Meanwhile, as this article in Capital & Main details (my sense is the writer is not jazzed about Trump’s plans, but I’m presenting the article apolitically because it does reasonably cover Trump’s potential energy steps)  is expected to open new oil and gas drilling, re-ditch the Paris Accords, slow permitting for green energy projects – which in theory compete with fossil fuel projects in electric generation – as well as shrink the EPA. 

Source: Capital & Main

Again, Trump’s energy policy intentions seem more clearly telegraphed than his others. 

The “safe” money would stay away from clean energy following this logic, but to make an educational point, remember that the stock markets work like horse races: If, for whatever reason, Trump gets elected and doesn’t give clean energy quite the beating the market expects, the stocks could actually do very well. That wouldn’t appear to be the likely outcome for now, but that’s why it would pay off handsomely if it happened. 

Trump Trade #7: Financial companies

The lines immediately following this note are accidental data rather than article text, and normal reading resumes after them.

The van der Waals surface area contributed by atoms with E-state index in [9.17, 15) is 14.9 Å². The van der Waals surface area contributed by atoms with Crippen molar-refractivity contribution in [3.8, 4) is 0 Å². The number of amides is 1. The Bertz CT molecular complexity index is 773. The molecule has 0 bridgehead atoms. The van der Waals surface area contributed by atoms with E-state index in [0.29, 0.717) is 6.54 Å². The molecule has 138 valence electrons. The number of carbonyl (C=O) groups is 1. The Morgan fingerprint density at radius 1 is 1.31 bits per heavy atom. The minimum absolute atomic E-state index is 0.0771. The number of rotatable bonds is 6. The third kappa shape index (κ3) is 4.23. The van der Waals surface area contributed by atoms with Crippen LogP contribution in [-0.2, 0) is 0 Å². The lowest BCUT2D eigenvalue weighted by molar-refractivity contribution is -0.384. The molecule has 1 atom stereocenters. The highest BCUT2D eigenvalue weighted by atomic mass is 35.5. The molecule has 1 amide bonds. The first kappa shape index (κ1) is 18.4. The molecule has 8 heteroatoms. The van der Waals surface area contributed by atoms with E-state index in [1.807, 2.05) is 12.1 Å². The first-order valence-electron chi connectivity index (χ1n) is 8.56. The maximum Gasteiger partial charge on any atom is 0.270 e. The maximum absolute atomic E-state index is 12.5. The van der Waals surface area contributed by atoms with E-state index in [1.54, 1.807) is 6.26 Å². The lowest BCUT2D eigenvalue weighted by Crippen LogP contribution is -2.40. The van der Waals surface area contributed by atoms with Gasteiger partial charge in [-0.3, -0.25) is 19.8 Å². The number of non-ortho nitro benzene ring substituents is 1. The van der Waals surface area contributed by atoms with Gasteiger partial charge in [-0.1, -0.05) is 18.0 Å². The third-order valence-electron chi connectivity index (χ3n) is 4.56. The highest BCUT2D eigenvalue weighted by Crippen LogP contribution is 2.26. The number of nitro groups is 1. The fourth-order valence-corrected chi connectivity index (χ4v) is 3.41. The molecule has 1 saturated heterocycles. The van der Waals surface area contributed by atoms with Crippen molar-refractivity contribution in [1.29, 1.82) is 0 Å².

There are a few prongs to this. One is that Trump, being generally pro-business, would, if anything, soften regulations on financial firms – which have become highly regulated in recent decades, especially after the Global Financial Crisis of 2008-2009. And a Trump administration is generally softer on M&A of any kind, big banks like JP Morgan ($JPM) and Goldman Sachs ($GS) would benefit, as mergers tend to be lucrative business for them. And it’s possible that the yield curve could eventually normalize (i.e., shorter-term rates lower than long-term rates) if the Fed starts cutting while longer-term bond yields stay high – and they are already rising as investors sell off long-term debt in anticipation of a Trump presidency. 

Source: Investor’s Business Daily

This article is for informational purposes only and is neither investment advice nor a solicitation to buy or sell securities. All investment involves inherent risks, including the total loss of principal, and past performance is not a guarantee of future results. Always conduct thorough research or consult with a financial expert before making any investment decisions. Neither the author nor BBAE has a position in any investment mentioned.